For successful sales management it is very important to keep track of metrics that can help you analyse how your work is moving forward. Evaluating data and creating measurable and realistic objectives are an absolute must have for success in the long term.
There are of course many different data points that one could look at in order to make different assessments of performance. In this post, I only wanted to focus on the three most basic numbers that can help you work on new customer acquisition performance analysis.
The top three metrics are:
- Sales cycles
- Conversion rates
- Average deal size
To make sense of these metrics, the numbers need to be analysed against each other. Let’s use a basic example to see how this would work:
RepA and RepB both have a Conversion Rate (CR) of 10%.
If we only look at the CRs, we would think that the performance of these two people is exactly the same. However, let’s see how this perception could change if we introduce data about their sales cycles as well:
Let’s imagine that RepA closes deals in 30 days while RepB closes them in 45 days. This difference in sales cycle could indicate that RepA is better at getting quick commitment from his/her clients, or better at pipeline management, etc. This would make RepA more efficient than RepB as he/she is closing more deals in less time.
Now, let’s add another dimension and imagine that the average deal size of RepA is $5,000 while the average deal size of RepB is $10,000.
With this new data we can see that RepB is able create 100% more revenue per client than RepA in just 50% extra time. Considering this data it is probably RepB who is more efficient this time as he/she is closing more revenue than RepA in less time.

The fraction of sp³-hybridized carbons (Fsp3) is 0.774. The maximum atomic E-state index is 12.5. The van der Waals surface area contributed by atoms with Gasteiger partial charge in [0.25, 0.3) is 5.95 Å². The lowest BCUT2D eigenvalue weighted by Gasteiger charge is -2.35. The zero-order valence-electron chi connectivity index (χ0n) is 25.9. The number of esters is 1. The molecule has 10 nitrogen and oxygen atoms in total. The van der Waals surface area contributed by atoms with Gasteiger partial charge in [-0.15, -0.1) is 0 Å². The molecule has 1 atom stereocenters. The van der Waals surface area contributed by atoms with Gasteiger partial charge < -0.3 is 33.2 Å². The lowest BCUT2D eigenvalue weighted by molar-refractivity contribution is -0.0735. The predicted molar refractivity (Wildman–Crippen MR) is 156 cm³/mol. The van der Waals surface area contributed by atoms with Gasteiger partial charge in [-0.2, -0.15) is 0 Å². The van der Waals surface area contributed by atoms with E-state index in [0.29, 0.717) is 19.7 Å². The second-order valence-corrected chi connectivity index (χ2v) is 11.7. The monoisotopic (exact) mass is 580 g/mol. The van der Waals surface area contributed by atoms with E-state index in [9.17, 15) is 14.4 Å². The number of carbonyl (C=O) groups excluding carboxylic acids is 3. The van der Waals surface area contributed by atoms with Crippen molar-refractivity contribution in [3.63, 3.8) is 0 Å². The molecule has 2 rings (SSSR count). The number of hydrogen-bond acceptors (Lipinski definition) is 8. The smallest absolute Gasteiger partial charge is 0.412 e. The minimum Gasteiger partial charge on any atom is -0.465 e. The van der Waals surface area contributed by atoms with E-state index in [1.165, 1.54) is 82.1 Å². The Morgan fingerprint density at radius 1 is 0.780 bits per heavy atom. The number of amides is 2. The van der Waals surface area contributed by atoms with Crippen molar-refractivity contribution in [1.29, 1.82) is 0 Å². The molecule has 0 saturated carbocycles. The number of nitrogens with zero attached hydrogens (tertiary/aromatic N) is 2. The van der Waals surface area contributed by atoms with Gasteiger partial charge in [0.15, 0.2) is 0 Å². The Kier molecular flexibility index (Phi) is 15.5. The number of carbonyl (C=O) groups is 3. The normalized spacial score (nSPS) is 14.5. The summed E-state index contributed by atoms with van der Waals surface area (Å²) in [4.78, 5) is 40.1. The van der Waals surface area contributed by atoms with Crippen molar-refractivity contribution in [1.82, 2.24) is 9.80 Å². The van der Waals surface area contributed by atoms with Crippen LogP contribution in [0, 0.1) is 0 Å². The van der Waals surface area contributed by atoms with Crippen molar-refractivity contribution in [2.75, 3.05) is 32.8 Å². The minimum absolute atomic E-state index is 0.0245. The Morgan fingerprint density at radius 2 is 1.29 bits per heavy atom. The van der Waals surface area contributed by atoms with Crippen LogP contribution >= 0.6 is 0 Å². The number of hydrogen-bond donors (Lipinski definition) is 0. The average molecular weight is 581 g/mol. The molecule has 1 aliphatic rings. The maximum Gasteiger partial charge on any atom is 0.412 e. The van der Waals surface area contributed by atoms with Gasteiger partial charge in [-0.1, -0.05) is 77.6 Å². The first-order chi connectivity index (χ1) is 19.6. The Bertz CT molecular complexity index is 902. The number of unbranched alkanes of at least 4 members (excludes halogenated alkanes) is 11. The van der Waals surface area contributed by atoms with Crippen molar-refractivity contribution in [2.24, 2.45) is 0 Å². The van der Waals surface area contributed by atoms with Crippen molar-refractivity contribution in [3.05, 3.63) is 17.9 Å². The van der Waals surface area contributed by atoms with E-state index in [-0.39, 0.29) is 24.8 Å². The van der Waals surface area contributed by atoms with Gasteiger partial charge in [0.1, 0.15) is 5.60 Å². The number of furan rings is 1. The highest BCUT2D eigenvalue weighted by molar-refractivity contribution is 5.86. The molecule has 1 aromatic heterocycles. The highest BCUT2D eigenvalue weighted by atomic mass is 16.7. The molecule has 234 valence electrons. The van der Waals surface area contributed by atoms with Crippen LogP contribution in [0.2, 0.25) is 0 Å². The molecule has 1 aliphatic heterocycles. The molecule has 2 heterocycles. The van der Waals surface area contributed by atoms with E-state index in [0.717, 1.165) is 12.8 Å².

Whether you think that RepA or RepB is doing a better job will depend on what priorities, targets, strategies and so on you have for your business. Perhaps you prefer longer sales cycles if yield per customer is higher, perhaps you don’t care about that and prefer the more transactional, lower value, higher quantity sale. Either way, the goals you set for your team and how you are evaluating success will depend on how to look at, compare and contrast this data.
It could be that RepA is working on smaller accounts with lower revenue potential and less complex Decision Making Units. It can also be that he/she is working on a similar customer base as RepB but prefers working on quantity and let the Customer Success team do the up-selling. It might also be that he/she is not able to communicate the value of all solutions effectively and clients are only going for one product instead of 2 or 3, and the list goes on. It is your job as a manager to look into these numbers and create strategies to maximise results based on what you want for your business, what you see in your numbers and by listening to what your team has to contribute on the subject.
Metrics like the ones used in this simple example some on of your best tool to analyse and diagnose what is happening in your team. Only by understanding these numbers and their implications will you be able to create effective and measurable strategies and set goals that adapt to your reality in business.